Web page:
Still wanting a single solution for screen mirroring both Android and iOS, I will test Reflector next week, if I have the time, and report what I find.
Our school ran into this issue a couple of years ago as well. However, the last couple versions of the AppleTV have worked properly, as they now rely on Bluetooth rather than Wifi to establish the connection. Depending on what generation AppleTV you used, that might have been your issue. I believe the first 1080p AppleTV was the first one to use the Bluetooth connection protocol.
In reality, AppleTV really would seem to be the best iOS solution. But it's not free. There are pretty decent apps which extend the display, meaning the iPad can act as a second or tertiary monitor. Also not free.
My experience so far:
I tested Vysor and Lonelyscreen with great results, as I posted previously. Then yesterday I downloaded and tested the trial version of Reflector 2. I had some connection issues at first, but once I finally got my devices to connect and display on my PC, everything seemed to work great. I was actually very impressed with Reflector 2 for mirroring both devices.
However, for my initial trials, I have been performing all of my tests at home using my personal desktop and my devices. Well, when I attempted to set-up and use the various software at work theses were the results:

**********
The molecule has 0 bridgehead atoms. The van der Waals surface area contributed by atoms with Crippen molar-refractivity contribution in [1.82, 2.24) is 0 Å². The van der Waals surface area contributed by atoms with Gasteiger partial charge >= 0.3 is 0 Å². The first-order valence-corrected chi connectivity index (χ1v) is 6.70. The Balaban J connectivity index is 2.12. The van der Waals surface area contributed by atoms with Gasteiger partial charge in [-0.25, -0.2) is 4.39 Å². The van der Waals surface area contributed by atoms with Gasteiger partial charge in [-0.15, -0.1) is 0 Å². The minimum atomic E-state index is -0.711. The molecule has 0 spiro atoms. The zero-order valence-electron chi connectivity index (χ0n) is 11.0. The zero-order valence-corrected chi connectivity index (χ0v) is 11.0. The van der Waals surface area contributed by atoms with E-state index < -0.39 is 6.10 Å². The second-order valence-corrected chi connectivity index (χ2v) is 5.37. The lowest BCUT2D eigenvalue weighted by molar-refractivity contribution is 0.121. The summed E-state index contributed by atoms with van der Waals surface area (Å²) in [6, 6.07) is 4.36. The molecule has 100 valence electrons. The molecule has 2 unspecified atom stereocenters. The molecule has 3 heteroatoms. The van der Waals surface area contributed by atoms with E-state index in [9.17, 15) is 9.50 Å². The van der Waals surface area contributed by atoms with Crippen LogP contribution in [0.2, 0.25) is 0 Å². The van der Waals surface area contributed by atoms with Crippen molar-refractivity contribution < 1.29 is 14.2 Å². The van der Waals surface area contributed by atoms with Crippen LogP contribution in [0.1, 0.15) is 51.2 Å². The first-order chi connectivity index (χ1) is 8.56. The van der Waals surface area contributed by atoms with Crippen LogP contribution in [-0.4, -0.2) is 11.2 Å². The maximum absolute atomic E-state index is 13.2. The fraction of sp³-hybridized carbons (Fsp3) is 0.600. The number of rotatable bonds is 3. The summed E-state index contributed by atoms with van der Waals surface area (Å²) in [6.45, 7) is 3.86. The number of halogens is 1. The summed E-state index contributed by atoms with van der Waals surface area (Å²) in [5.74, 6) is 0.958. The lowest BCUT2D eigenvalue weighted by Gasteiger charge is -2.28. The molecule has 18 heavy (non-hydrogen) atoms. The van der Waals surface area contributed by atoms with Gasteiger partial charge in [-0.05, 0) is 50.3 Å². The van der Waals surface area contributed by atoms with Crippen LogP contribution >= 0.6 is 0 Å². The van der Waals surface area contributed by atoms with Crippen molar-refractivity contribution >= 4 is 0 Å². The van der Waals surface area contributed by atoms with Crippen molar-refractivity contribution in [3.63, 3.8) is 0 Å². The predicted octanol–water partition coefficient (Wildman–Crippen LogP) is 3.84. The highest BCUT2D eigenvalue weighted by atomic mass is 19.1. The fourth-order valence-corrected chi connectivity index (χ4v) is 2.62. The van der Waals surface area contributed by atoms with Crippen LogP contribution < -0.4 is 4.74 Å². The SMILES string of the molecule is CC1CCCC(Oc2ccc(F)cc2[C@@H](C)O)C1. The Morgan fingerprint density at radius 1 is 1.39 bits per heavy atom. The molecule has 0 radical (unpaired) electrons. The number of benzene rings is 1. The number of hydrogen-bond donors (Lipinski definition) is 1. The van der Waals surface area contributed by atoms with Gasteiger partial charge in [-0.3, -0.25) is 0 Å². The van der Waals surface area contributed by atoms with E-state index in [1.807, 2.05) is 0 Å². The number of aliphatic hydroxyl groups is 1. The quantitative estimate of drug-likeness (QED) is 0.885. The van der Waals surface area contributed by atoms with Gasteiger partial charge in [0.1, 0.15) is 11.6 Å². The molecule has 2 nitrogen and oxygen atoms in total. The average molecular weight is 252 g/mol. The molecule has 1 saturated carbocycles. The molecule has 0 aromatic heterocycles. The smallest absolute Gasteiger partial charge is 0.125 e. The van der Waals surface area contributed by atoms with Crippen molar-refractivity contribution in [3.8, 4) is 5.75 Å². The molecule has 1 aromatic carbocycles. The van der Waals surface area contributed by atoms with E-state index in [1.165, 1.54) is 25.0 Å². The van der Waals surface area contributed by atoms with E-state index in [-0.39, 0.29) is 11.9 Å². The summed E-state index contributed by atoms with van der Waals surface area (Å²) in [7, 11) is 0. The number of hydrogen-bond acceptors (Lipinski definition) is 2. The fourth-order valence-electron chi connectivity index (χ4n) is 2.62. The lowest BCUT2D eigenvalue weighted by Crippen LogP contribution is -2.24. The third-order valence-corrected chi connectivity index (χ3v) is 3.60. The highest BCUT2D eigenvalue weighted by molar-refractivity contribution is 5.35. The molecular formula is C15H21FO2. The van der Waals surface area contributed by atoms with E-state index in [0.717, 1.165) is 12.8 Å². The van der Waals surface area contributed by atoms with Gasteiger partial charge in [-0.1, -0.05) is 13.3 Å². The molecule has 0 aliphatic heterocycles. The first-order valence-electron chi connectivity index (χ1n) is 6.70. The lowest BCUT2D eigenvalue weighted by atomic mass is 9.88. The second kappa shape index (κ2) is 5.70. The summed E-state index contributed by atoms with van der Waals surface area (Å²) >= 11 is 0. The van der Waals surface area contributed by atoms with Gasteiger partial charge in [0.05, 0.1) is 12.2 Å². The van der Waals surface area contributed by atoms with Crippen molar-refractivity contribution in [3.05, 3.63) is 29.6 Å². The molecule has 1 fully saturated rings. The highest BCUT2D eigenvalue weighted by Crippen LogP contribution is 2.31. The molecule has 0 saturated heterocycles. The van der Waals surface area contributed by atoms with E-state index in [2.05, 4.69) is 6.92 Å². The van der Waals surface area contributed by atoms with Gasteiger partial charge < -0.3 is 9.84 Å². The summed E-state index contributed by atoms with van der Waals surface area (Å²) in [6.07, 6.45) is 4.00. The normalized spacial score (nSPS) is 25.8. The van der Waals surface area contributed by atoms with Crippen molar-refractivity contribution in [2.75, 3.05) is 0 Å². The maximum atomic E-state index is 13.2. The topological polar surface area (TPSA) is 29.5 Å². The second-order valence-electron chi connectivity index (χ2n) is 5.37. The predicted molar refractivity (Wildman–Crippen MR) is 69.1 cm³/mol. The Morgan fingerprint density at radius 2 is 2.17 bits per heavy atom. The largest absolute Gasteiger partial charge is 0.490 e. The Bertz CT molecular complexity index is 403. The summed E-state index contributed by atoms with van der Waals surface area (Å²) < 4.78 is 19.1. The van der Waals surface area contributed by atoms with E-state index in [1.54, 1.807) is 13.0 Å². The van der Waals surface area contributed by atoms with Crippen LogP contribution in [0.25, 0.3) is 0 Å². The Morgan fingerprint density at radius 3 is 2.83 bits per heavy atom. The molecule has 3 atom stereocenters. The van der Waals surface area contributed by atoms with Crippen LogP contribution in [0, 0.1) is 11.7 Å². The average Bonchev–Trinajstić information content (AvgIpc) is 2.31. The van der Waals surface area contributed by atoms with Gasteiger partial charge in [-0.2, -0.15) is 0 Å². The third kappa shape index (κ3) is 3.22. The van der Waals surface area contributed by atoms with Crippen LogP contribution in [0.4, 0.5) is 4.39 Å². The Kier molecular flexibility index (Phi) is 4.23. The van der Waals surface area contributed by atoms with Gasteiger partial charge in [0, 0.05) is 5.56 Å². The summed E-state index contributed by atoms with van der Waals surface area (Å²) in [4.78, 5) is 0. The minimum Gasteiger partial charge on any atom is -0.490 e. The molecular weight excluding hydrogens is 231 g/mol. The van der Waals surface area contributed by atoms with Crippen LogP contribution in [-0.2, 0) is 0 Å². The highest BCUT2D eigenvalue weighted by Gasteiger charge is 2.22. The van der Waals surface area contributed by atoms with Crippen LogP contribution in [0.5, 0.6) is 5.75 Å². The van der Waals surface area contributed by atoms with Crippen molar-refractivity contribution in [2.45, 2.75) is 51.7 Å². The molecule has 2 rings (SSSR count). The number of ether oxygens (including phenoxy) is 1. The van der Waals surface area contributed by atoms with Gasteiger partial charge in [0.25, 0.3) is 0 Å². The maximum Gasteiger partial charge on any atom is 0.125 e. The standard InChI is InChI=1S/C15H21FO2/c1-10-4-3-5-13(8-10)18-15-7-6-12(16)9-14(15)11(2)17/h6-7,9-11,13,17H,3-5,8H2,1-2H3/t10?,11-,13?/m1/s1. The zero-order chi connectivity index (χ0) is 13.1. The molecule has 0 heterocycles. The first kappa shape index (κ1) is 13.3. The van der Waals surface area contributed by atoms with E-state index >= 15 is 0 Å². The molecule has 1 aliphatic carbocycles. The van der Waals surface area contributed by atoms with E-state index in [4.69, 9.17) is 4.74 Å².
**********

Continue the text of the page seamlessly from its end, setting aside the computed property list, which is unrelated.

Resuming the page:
So, it appears as though I have three choices for screen casting to create tutorials for mobile usage. I can either 1) use the workarounds; 2) get with IT to see if there is a way to allow my office PC and mobile devices to "discover" each other on the Wi-Fi; or 3) anytime I need to record a screen cast, I will simply have to work from home that day, since I know everything works on my set-up. :smileylaugh:
I had the same issue installing LonelyScreen. I'd be interested to hear what you learn, but I also expect it goes back to the wifi ports being blocked so it likely wouldn't work anyways. I expect it would be the same situation as using an older AppleTV.
For creating recordings, I've had good luck with TechSmith's Camtasia 2 for the Mac. It runs on the notebook/desktop, connects to the mobile device, and then you record to the desktop. There's a minimal amount of hocus-pocus involved in getting the phone to talk to the desktop software - the tutorial on their site was all I needed.
If you're recording onto a PC, you need to use one of the mirroring apps (some of which were described above). There's a support blog post that goes into a bit more detail on the PC side.
There are many applications on the web that allows one to mirror Android to PC. However, I recommend using ApowerMirror. I've tested the program and it works perfectly fine for me. It also contains useful features including screen recorder that capture screen performance without limits. There is also a screenshot button that takes snippets.